Are Client’s Limitations The Problem? Or That They Believe They’re True?

We human beings are funny creatures.  Just because something arises in our mind – be it a thought or a feeling – we tend to assume it is telling us the truth.

So we accept our thought or emotion as accurate  which closes the door to perusing other possible interpretations to the experience.

This automatic assumption of accuracy leads us to believe the thought or feeling is the truth … and then we act accordingly, displaying behaviors from love and compassion to hate and violence.

People rarely take the time to make a distinction between a thought or feeling being accurate  vs. being valid.  Yet this little moment of inquiry can save oodles of time, drama, and suffering.

file0002125234983Accuracy implies a final truth.  No matter how I look at it, the answer is always the same.  There’s no variation and nothing else could change the fact of it.

Validity implies that if I stood in your shoes, I could also feel or think the same thing because that’s how things actually look from that point of view. 

When you can see things from multiple points of view, you can see for yourself that each viewpoint is indeed valid, but not accurate, or a final truth.

You discover all viewpoints are also incomplete. They lack the whole picture that truth requires by virtue of the fact that viewpoints only reflect the single view that naturally arises from the point where you’re standing.

Change where you’re standing, and your view changes automatically.

This is a powerful understanding to keep in mind, not only for your clients, but also for yourself.

Whether it’s overt or covert, helping your clients expand their perceptual flexibility (freedom to peruse multiple viewpoints) can speed up their ability to release limiting beliefs. This skill will move them forward more efficiently in their exploration of how to better live their lives.

What Can You Do?

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How To Observe Your Drama vs. Being In It

Many times, you can feel yourself being assaulted by memories of the past.  I say assaulted because it feels as if you’re being forced to re-experience them completely.

And, in fact, you actually are.  You have been transported right back into the event and are thus subject to all the ups and downs of the experience.

Now if it’s a pleasant experience, it’s usually sweet; unless it catapults you into nostalgia or grief at its loss.  If it’s an unpleasant or painful experience to begin with, it’s definitely not fun, and often not even useful, to revisit the event in this way.

Your experience of these past events (whether positive or negative) reflects the development of one of two basic life skills you are wise to develop. If you want to continue learning how to live a happier, more mindful and engaging daily life, these skills are essential – for both you and your clients.

The Two Basic Skills Everyone Can Consciously Develop

Being able to go back into the past and re-experience an event is a powerful and useful skill.  However, if you don’t realize that you’re using this skill, it can make the past seen more present and more difficult to handle.

The balancing skill is the ability to step out of an event and free yourself from having to experience the emotions, thoughts, and perspectives associated with it.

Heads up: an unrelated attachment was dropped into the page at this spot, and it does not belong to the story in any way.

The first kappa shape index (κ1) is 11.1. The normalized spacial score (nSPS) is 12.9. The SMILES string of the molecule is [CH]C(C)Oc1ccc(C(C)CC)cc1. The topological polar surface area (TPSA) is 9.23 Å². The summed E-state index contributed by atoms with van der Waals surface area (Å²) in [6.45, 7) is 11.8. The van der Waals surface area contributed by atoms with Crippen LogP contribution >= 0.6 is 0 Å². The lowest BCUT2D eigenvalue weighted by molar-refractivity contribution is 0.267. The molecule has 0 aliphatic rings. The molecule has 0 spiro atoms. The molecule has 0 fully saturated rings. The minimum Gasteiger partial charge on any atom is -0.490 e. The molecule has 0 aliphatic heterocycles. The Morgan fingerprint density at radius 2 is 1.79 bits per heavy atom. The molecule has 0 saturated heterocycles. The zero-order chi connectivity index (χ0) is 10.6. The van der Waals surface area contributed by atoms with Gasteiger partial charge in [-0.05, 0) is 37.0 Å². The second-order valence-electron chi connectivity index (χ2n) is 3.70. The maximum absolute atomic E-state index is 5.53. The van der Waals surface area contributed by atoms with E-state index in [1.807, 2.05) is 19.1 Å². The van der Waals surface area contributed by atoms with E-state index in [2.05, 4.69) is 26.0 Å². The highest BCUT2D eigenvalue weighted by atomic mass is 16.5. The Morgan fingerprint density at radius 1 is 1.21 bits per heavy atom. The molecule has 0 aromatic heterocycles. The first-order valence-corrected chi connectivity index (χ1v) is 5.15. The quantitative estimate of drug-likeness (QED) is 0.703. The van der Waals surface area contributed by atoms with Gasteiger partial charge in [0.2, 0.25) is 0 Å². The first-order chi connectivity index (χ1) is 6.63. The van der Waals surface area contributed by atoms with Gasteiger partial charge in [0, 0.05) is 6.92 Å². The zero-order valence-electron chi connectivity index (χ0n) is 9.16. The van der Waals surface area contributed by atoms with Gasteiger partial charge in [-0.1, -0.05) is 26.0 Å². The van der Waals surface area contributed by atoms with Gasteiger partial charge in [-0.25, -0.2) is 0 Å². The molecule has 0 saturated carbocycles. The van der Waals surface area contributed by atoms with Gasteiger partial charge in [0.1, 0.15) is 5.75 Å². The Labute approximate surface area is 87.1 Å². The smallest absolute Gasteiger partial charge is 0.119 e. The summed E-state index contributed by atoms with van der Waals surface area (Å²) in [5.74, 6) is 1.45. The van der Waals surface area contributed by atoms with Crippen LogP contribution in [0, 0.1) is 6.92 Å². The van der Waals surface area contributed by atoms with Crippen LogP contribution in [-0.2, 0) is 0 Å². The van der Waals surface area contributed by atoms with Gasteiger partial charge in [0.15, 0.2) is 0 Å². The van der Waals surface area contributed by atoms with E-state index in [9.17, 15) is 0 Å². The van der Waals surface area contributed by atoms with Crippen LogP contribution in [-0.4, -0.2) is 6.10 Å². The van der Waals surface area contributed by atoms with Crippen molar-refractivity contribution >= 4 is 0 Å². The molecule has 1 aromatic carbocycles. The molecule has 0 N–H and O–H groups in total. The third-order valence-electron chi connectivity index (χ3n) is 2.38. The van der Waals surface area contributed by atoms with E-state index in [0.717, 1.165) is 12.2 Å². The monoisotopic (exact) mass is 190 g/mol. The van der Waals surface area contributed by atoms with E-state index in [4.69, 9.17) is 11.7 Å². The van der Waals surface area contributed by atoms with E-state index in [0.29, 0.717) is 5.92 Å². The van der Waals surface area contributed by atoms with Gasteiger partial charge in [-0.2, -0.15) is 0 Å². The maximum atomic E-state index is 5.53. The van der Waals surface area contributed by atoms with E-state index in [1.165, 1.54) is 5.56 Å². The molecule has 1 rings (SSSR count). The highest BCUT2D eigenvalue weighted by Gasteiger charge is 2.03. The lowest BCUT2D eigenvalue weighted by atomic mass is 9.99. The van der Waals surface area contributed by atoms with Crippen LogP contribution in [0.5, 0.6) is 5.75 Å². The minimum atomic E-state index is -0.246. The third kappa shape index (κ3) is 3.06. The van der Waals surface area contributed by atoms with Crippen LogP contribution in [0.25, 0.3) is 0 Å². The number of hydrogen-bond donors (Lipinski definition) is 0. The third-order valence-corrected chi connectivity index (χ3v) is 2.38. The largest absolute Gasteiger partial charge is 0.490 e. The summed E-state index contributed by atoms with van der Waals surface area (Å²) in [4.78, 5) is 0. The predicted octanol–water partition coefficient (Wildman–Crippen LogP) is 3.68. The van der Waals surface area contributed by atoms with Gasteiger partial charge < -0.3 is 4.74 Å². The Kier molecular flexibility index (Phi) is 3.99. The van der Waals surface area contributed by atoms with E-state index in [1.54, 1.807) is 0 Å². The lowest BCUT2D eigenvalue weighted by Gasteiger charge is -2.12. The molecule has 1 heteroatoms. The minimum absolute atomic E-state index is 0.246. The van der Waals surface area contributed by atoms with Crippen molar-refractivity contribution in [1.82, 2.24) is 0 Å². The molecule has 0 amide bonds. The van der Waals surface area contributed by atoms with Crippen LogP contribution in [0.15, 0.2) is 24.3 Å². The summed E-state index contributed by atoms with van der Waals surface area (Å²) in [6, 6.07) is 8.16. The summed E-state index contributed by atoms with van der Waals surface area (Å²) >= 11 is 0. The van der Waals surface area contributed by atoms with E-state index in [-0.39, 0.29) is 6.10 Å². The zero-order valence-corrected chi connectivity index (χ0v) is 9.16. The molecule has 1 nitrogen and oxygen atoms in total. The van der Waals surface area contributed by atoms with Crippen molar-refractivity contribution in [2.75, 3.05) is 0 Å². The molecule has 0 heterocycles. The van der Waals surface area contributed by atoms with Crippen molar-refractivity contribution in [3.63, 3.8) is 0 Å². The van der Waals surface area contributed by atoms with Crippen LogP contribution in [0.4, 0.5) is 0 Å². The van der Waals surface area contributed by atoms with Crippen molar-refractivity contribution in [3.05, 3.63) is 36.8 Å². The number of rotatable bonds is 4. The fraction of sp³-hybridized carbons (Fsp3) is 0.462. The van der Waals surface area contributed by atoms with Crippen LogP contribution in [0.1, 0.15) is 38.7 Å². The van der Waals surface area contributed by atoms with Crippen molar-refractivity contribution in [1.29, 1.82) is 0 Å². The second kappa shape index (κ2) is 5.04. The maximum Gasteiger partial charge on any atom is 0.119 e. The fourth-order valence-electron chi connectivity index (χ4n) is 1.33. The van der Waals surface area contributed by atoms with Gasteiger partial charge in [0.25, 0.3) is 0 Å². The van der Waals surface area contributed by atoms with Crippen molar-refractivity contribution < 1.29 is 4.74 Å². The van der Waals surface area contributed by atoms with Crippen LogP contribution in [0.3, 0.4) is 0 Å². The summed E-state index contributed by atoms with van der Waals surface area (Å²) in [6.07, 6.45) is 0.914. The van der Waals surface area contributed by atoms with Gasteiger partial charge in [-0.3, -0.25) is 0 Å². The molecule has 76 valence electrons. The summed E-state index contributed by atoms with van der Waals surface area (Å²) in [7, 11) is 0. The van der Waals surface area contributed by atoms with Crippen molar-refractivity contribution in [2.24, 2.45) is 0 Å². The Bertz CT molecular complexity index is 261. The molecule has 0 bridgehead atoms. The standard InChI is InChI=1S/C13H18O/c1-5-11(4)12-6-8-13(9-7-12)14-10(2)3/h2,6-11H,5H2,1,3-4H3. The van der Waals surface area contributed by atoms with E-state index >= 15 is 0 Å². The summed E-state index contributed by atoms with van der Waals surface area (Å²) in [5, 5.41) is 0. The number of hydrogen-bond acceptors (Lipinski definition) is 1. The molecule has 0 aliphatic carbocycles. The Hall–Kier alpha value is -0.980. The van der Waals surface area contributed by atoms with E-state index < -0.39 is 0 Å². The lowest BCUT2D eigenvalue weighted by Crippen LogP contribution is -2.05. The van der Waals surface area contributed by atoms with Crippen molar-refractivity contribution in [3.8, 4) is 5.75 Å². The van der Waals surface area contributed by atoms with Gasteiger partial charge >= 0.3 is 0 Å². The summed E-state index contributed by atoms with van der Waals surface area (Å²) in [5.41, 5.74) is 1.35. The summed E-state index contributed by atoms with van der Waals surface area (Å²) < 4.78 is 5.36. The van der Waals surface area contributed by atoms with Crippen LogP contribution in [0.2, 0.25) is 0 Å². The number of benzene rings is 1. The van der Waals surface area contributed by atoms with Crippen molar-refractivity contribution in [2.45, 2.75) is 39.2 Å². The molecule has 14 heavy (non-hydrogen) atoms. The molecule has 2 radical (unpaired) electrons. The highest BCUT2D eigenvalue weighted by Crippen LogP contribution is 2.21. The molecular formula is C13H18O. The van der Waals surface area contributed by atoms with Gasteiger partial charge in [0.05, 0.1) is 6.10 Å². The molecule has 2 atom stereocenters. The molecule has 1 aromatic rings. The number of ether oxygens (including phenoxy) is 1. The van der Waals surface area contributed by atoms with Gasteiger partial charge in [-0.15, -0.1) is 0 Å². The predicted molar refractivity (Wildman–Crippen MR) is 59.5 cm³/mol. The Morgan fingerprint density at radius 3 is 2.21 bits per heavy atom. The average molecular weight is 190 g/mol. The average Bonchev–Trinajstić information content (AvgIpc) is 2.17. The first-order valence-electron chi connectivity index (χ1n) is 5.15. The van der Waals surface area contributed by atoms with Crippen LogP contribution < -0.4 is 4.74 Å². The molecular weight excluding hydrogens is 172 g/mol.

These two skills are essential to measuring our capacity to be happy human beings.

To be fully alive is to first: have experiences.  Second is to gain the wisdom and insight tucked deep within those experiences.DSCN5220

Can you consciously step into an event and access the thoughts, emotions, and perspectives it carries?

Can you consciously step out of an event and see it from an observer/neutral position thus gaining access to a new perspective on the event?

Once you have developed these skills for yourself, you can more easily recognize their presence, or absence, in your clients. People struggling  Continue reading

Know How To Quickly Deplete The Power Of Limiting Beliefs?

Did you know that a limiting belief only becomes truly powerful when you feel it in your body  as a truth?

You see, it is the amount of emotional charge attached to a belief, regardless of whether the belief is limiting or empowering, that changes it from just an idea into the feeling  or experience of it as a truthful statement or accurate assessment.

Imagine one of your undesirable beliefs with a big suitcase attached to it. And imagine that suitcase is filled with a ton of feelings that make the suitcase very heavy and painful to carry around.

Now pull up an empowering belief that you also feel in your body  is a truth. As you feel that truth, imagine a similar suitcase attached to it. And notice that this one is also filled with a ton of feelings. But the difference is that this suitcase feels very light and affects you more like a helium balloon that lifts you up and gives a bounce to your step.

In the case of the problematic limiting belief, you may be clear intellectually that the belief is not the truth; but despite that knowledge, it continues to feel like ‘truth’ in your body. And this ‘truth’ dictates how you perceive, and thus, react, to whatever situation you’re facing – and your possibilities within it.

For example, think of a time when you stood in front of someone you thought was totally 1-IMG_7056 gorgeous or drop dead handsome, so much so that you knew with stunning clarity that you were out of your league.

Remember your reaction? How you felt yourself shrinking or trying to hide? The awful feeling of knowing there was no hope of anything happening here? Did you feel embarrassed or start stumbling over your words with shyness?

What is the key to changing this kind of painful predicament and its hurtful consequences arising from the limiting belief thought to be a truth? It’s much easier than you might think. Continue reading